Image from Creative Commons
In 2016, an internet technology company known as ByteDance created an app named A.me. The app intended to provide an accessible platform where users can create and share original video content. Three months later A.me was renamed to “Douyin,” (抖音 dǒuyīn) which translates to movement in sound or “shaking music.”
In 2017, ByteDance took the app to the global market and officially changed its name to the famous TikTok the public is familiar with today. ByteDance integrated some of Musical.ly’s most effective features into the functions of TikTok thus aiding in the evolution of the app. In the late 2010s, TikTok saw unprecedented growth. By Dec. 2019, the app reported having 508 million monthly active users. By 2021, TikTok, developed the power to create overnight fame and success with acts such as British artist PinkPantheress and American artist Olivia Rodrigo.
In 2020, India became the first country to officially ban the popular social media app across the country. As part of a larger effort to protect against potential privacy violations, TikTok along with 58 other apps were legally prohibited within India. This national ban of TikTok was a quick reaction to the events of intense political tensions regarding a border dispute. The Line of Actual Control provided legislation regarding the borders between the two countries. However, due to the natural landscape of the two countries, the legislation left borders murky. This problem escalated tensions leading to attacks being cited as “the deadliest violence between the two countries in 45 years.”
In 2020, the Trump administration called for a total ban of the popular social media app. The main issue surrounded the topic of national security reflecting similar sentiments of the Indian government. However, the call for a ban was at first dropped by the succeeding president’s administration. On Sep. 27 2021, it was announced that TikTok reached 1 billion global users, which accounts for roughly one seventh of the human race.
In 2022, discussions of banning the app in the United States began to make appearances on congressional bills. In Dec. 2022, a bill was proposed with the intention to remove the app from all government devices. The New York Times explains the main fear surrounding the technology of TikTok is “federal officials have also expressed fear around how China could use the app to sway Americans through videos delivered through TikTok’s algorithm that pushes highly tailored videos to users based on their profiles and interests. Christopher Wray, the F.B.I.’s director, warned last month that the Chinese government could use TikTok for ‘influence operations,’ or try to use the app to infiltrate and compromise devices, presenting a plethora of security and privacy issues. United States government officials often cite Chinese legislation arguing that it allows for contentious private information to be given out.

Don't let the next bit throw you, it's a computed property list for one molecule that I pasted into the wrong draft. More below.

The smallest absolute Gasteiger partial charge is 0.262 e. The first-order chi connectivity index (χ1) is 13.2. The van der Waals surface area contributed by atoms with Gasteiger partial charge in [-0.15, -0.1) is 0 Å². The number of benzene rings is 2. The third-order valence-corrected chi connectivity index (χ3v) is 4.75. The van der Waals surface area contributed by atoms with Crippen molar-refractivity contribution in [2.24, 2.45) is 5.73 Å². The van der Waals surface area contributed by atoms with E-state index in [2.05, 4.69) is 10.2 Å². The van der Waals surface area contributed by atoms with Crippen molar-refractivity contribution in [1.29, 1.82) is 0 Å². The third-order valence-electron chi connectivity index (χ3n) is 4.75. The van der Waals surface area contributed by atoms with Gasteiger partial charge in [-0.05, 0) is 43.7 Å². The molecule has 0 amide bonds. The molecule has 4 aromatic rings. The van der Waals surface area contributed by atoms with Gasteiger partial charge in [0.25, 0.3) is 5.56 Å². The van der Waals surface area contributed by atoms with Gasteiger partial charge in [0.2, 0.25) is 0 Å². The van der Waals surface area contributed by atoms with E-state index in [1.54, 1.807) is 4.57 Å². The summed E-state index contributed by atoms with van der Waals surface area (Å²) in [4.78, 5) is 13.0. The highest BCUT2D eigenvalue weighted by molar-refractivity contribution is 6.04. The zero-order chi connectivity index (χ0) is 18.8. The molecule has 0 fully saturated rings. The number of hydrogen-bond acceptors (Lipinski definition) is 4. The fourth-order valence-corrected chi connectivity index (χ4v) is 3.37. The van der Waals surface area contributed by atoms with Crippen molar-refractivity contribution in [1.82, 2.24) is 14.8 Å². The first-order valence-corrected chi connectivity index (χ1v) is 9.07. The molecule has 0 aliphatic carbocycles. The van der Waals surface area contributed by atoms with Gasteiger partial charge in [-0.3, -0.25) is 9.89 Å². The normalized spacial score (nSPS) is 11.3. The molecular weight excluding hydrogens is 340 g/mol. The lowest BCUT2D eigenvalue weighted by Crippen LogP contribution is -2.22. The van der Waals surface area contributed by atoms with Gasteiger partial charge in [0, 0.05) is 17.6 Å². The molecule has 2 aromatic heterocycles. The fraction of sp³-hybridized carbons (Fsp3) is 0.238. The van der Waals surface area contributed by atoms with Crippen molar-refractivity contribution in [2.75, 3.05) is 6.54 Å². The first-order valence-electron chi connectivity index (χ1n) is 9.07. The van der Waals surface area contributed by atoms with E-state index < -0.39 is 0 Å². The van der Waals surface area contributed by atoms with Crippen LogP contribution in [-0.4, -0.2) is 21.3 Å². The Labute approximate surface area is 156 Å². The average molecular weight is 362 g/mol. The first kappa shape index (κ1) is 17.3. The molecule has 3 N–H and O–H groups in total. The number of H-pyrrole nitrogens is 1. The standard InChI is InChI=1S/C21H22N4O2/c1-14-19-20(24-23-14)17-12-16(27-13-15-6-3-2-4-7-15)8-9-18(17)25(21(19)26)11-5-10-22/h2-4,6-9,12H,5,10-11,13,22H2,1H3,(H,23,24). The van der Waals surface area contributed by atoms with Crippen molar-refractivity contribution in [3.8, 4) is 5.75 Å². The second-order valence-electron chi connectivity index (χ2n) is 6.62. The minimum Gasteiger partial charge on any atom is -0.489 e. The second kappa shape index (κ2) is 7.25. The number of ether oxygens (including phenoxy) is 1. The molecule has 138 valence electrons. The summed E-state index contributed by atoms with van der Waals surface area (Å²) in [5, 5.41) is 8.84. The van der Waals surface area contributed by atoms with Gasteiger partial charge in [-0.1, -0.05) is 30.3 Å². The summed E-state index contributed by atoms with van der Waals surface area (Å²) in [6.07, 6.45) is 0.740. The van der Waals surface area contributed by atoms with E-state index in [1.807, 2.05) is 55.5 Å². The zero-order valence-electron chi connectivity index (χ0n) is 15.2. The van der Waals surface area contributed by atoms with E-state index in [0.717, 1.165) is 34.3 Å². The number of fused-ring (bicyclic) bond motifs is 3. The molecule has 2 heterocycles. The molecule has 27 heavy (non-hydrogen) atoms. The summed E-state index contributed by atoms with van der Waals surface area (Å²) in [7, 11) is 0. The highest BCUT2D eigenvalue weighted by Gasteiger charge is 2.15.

Evidence of such an issue surfaced in Dec. of the same year. After an investigation into the technology of TikTok, there was proof that the company had unprofessionally obtained private information regarding two American journalists. The ByteDance employees held responsible for the gathering of the information were fired. ByteDance actively worked to remove any remaining access to American users’ information from that department.
TikTok tried to remove itself from the accused parent company of ByteDance by establishing various offices across the world in places such as New York and Singapore to signify such a shift. However, the U.S. government remains skeptical of the company.
Following the lead of various European governments, in Feb. 2023, the Biden administration sent an ultimatum. The administration expressed that federal agencies had exactly 30 days to remove the app from official government devices. By March 1st, the U.S. House Foreign Affairs Committee voted to further support legislation allowing for Biden to fully ban TikTok on a national scale within the United States.
Currently, the main focus of the Biden administration is to argue for the sale of TikTok rather than its complete and total ban. However, state level government officials have forwarded the fight toward banning TikTok. States such as Maryland, South Carolina, Oklahoma, and Texas amongst others have created bans while using the app on state government devices.